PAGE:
Collected Essays of Bapsi Sidhwa
Edited By Teresa Russo
This book is a collection of essays by international writer Bapsi Sidhwa gathered for the first time in one edition by Teresa Russo, with a foreword written by Oscar-nominated filmmaker Deepa Mehta. Landscapes of Writing: Collected Essays of Bapsi Sidhwa provides a writer’s perspective on issues of South Asian literature, linguistics, poetry, and views of political events and globalization. In the first part of the book, Bapsi Sidhwa discusses her childhood, family life, and how she became a writer. There is also a revised essay detailing how her book Cracking India became a film by Deepa Mehta. The second part of the book focuses on her thoughts concerning war, terrorism, and how to achieve peace. This collection includes two letters, demonstrating her local and nationalistic perspectives to a larger view of an interconnected world.
Bapsi Sidhwa interviewed Deepa Mehta as a guest writer for Ms. Magazine after her book Cracking India was commissioned by Hamilton-Mehta Productions Inc. and Fire was in the box office. I include the interview here in the appendix for a better understanding of Sidhwa’s letter to The Hindustan Times, in which Sidhwa defends the filming of Water but also mentions the production of Fire in her defense of Mehta’s work, in Part II of this collection. Sidhwa and Mehta have known each other for the duration of the promotion of the Element Trilogy: Fire, Earth, Water. The interview further demonstrates their collaboration and the similar issues that they both hold dear in their work. I initially found this interview among the letters and documents in the private collection of Feroze Bhandara while researching letters written by Bapsi Sidhwa to her family. Among this collection are family letters and copies of articles written by Sidhwa that she sent to her brother Feroze and his family. Her interview with Mehta is reprinted here with permission provided by Ms. Magazine.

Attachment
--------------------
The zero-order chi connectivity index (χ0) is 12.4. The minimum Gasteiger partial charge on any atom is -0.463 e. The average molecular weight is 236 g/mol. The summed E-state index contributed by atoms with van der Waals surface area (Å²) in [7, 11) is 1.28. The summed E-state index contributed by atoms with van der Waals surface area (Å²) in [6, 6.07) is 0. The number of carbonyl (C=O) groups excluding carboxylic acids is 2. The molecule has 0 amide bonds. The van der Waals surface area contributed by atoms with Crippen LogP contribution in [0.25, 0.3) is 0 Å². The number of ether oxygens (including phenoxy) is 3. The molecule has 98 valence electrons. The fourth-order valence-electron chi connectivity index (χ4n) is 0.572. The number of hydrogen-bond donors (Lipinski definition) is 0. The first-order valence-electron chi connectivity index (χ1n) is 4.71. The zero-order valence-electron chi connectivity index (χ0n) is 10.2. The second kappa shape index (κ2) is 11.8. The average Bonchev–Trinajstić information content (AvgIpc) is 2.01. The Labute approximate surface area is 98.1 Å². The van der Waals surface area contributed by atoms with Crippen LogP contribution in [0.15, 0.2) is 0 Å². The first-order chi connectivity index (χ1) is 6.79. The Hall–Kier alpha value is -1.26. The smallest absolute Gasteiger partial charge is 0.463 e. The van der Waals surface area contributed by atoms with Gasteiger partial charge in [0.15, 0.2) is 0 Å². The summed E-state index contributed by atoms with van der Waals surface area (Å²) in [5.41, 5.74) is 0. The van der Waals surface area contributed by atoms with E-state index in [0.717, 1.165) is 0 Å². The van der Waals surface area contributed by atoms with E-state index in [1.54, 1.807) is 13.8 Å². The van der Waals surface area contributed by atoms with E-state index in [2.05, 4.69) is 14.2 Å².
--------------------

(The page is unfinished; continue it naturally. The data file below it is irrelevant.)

Playing With Fire
Fire, the new movie by Indian Canadian filmmaker Deepa Mehta, is one of those films that burst into popular recognition without a lot of advance publicity, ← 143 | 144 → without names that many people know, and with only a simple tale to tell—in the case of Fire two-sisters-in-law who, shunned by their husbands, begin to nurture...
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